Alta Schrock, Ph.D.
Alta Elizabeth Schrock
April 3, 1911
|Died||November 7, 2001 90) (aged|
|Alma mater||University of Pittsburgh|
|Occupation||Biologist and community activist|
Schrock was born on April 3, 1911 on Strawberry Hill Farm, near Grantsville, Maryland. She graduated from high school in Salisbury, Pennsylvania and earned an associate degree in biology from Waynesburg College. She did graduate work at the University of Cincinnati, Oberlin College and Kent State University, and received a Ph.D. in biology from the University of Pittsburgh in 1944, the first Mennonite woman in America to receive her doctorate.
Schrock was on the faculty at American University (1944–46), Goshen College (1946-57), and Frostburg State University (1960–77). At Goshen, Schrock taught biology and was a faculty sponsor for the college's Audubon Society chapter.
In 1957, Schrock left her teaching position at Goshen College to return home to Western Maryland to found the Springs Historical Society, the Penn Alps Center, and the Spruce Forest Artisan Village, dedicated to preserving the heritage, folk art, and craft-work of the region. Schrock built Penn Alps into a tourist attraction, with an inn, restaurant, museum and craft shop where visitors could watch local artisans work and buy their products. Penn Alps held an annual Summerfest, drawing about a thousand people a day by the 1980s.
Schrock was inducted into the Maryland Women's Hall of Fame in 1991.
In 2007, the Maryland Historical Trust and the Maryland State Arts Council created a new award presented at the Maryland Traditions showcase, the Achievement in Living Traditions and Arts (ALTA) Award, named for Schrock.
- "Dr. Alta Elizabeth Schrock". Salisbury, Pennsylvania Historical Web Site. Retrieved 21 March 2019.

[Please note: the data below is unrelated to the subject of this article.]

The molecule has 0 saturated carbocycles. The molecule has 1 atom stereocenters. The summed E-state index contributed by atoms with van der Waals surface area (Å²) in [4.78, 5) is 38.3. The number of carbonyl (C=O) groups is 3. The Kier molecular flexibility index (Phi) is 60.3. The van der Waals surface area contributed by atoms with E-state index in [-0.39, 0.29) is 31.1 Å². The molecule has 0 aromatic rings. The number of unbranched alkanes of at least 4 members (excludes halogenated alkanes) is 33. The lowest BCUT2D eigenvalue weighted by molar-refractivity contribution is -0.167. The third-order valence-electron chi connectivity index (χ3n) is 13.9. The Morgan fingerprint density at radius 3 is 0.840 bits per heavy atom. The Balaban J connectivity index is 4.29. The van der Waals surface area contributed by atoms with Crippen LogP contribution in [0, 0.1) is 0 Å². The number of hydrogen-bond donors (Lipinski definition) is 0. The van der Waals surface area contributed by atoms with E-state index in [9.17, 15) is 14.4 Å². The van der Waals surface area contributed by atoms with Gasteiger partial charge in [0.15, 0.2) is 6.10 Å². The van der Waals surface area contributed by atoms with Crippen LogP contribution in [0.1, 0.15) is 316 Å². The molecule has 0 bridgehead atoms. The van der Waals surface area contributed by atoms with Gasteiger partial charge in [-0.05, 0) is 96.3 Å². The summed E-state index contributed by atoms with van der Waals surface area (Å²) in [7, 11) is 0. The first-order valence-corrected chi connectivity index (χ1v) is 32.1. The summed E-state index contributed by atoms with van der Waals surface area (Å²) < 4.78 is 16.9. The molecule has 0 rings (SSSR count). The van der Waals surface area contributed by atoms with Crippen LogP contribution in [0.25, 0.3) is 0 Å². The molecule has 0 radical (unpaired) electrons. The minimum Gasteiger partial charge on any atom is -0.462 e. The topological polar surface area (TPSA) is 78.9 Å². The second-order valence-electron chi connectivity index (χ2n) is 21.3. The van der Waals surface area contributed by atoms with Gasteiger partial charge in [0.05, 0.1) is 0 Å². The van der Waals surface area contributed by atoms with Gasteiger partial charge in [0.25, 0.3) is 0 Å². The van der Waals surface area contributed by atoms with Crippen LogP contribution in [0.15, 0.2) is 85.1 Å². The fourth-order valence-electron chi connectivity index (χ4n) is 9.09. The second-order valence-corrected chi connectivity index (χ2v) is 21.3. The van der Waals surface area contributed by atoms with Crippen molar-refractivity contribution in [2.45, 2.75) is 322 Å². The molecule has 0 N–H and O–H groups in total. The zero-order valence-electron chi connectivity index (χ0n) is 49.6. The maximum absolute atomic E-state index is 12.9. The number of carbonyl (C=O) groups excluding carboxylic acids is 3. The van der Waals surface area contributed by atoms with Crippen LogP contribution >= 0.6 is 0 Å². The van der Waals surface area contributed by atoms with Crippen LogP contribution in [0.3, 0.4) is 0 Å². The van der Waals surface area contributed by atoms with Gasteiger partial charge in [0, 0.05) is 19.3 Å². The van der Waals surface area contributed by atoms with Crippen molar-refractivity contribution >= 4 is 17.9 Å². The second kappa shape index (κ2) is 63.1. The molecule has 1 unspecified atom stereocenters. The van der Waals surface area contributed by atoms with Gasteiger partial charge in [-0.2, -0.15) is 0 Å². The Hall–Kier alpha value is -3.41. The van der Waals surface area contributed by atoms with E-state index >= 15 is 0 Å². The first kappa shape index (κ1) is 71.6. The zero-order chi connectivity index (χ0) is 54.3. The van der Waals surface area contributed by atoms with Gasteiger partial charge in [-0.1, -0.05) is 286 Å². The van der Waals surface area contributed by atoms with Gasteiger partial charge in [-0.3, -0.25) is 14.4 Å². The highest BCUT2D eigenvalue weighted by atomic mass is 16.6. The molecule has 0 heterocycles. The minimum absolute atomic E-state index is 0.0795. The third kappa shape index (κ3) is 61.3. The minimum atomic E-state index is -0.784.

- "Alta E. Schrock, 90, artisan village founder". Baltimore Sun. November 10, 2001.
- Lepley, Sandra (June 29, 2009). "Penn Alps started out with a simple dream 50 years ago". Somerset Magazine. Daily American.
- Kauffman, Jason (December 21, 2016). "Biology for service: Archival traces of Mennonite environmentalist thought". Mennonite Church USA.
- Deardorff, Robert (March 15, 1964). "JUST PLAIN FOLKS; Mountain Town in Western Maryland Is Showplace for Local Artisans". The New York Times. p. XX21.
In an effort to help these people support themselves, and to keep their skills from dying out, a local woman, Dr. Alta Schrock, gave up a university teaching job a few years ago, went into the mountains to seek out the craftsmen and organized the Penn Alps center. This since has grown into one of the most unusual tourist attractions in Maryland.
- "Crafts That Sustain A Mountain Way of Life". The Washington Post. July 5, 1985.
- "Alta Schrock, Ph.D." Maryland Women's Hall of Fame. Maryland State Archives. 2001.
- "Maryland Traditions creates new award in honor of Penn Alps, Spruce Forest founder". Cumberland Times-News. June 22, 2007.
It is fitting that this new Maryland Traditions Award bears the name of Dr. Schrock, who worked tirelessly and creatively to find and sustain the folkways of her native Western Maryland," said Hannah Byron, assistant secretary for the Division of Tourism, Film and Arts at the Maryland Department of Business and Economic Development. "This award recognizes those that are continuing to keep traditional arts alive in Maryland.